And this brings me to my biggest gripe:

Holden does nothing.

Holden spends the entire length of the story walking around, with no needs and no desires. Maybe Salinger was drawing inspiration from the Lost Generation that followed World War I, and anticipating the self-absorbed Baby Boomers that were being born as he was writing the story, but surely that’s no excuse for telling us a story that is no story.

Take a look at some of the characters from more modern works that owe their existence to Holden. Tom Henderson from King Dork has goals: get to know some mystery girl, get to understand his dead father, and make it through high school. Dennis Cooverman from I Love You, Beth Cooper may be carried along by the unyielding stream of circumstance, but at least he stands up and takes matters in his own hands from time to time. DeeDee Truitt from The Opposite Of Sex wants to scam a family member. The refusenik kids of Like We Care actively rebel against popular culture by not buying anything. Holden walks around muttering to himself. The kid can’t even get laid by a prostitute for pete’s sake. Honestly, if Holden had mentioned thinking about calling Jane Gallagher one more time, I would have screamed “JUST PICK UP A PAY PHONE AND CALL HER, YOU DICK! DO SOMETHING!”

If you are reading this, Mr. Salinger, please take it in the manner I intend: loving criticism. You are perhaps the greatest living writer, much more talented than I could ever hope to be. You have a unique talent with words. There’s a reason thatFranny And Zooey was on the little bookshelf in the headboard of my bed all through my high school years. But what is commonly believed to be your greatest work just doesn’t push my buttons. It’s not aged well. In the end, what was innovative in the 1950′s is now old hat; it suffers from the curse of “it’s all been done before.” It’s the novel equivalent of reading an e.e. cummings poem: it was groundbreaking when it came out, but today you just want to smack the guy and show him where the SHIFT key is on the typewriter.

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On Puppies, Sad and Otherwise.

PuppyAs an author of what could be construed as science or speculative fiction, it’s been difficult to watch what’s been going on with the Hugo Awards and their hijacking by a group calling themselves the Sad Puppies.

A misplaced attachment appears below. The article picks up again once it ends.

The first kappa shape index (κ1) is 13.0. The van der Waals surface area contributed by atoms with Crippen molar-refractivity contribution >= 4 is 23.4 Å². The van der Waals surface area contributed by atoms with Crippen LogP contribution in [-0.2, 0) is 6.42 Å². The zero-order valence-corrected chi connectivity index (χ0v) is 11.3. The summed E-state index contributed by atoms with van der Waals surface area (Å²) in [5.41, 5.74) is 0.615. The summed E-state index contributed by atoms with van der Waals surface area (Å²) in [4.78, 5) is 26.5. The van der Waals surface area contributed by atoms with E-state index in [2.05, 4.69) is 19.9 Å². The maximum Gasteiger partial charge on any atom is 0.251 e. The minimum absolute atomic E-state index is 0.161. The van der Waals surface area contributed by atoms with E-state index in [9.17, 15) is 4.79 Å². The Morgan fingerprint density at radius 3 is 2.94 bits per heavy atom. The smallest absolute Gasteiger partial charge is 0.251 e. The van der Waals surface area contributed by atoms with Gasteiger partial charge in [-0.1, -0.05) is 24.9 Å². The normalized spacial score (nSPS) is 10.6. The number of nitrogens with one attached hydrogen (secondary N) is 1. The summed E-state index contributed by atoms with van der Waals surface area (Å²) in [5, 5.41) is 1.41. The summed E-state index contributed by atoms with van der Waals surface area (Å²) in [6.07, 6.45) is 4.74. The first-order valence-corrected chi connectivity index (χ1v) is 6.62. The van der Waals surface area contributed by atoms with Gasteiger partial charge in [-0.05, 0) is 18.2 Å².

The weeks following the Puppies’ attacks on the Hugos have led to a lot of interesting reactions. There have been criticisms, counter-criticisms, backlash, and some ingenious satire brought about by the whole controversy. And while it might have had the beneficial effect of drawing attention to the Hugo Awards nominating and voting process, that’s probably the only real benefit we writers have felt from the whole thing.

Now I have no real personal objections to any of the Sad Puppies or their anointed nominees, (except for John C. Wright, who is a notorious homophobic dick) and think that they should be allowed their opinions. As well as the freedom to express those opinions. (Even when, like famous homophobic dick John C. Wright, they try unsuccessfully to remove their dickery from the internet.) I question their tactic, however, of hijacking the most prominent awards given to writers of SF in order to advance their agenda.

But the real questions that should be raised by this whole mess have gotten lost in the accompanying shitstorm. The Puppies have concerns. Are they wrong?

Not entirely, but their arguments have sadly lost legitimacy.

The Future Has a Liberal Bias.

Yes, most SF leans toward what those on the right would construe as “liberal” beliefs. And it’s that way for a reason.

Without liberalism and progress, there wouldn’t be a “future.”

Consider the very nature of conservatism. By definition, conservatism prefers a lack of change in society. It thinks things are just fine as they are and that change for change’s sake is a risky thing. That’s a valid argument on their part, but it doesn’t make for good SF. Once again, by definition, science fiction requires major advancements in society and technology in the fictional worlds created by its authors. Using the other popular term for this genre, speculative fiction, you still require a world very unlike the present world which conservatives want to conserve. You need futuristic, fantastical, or supernatural elements that just don’t exist in today’s world.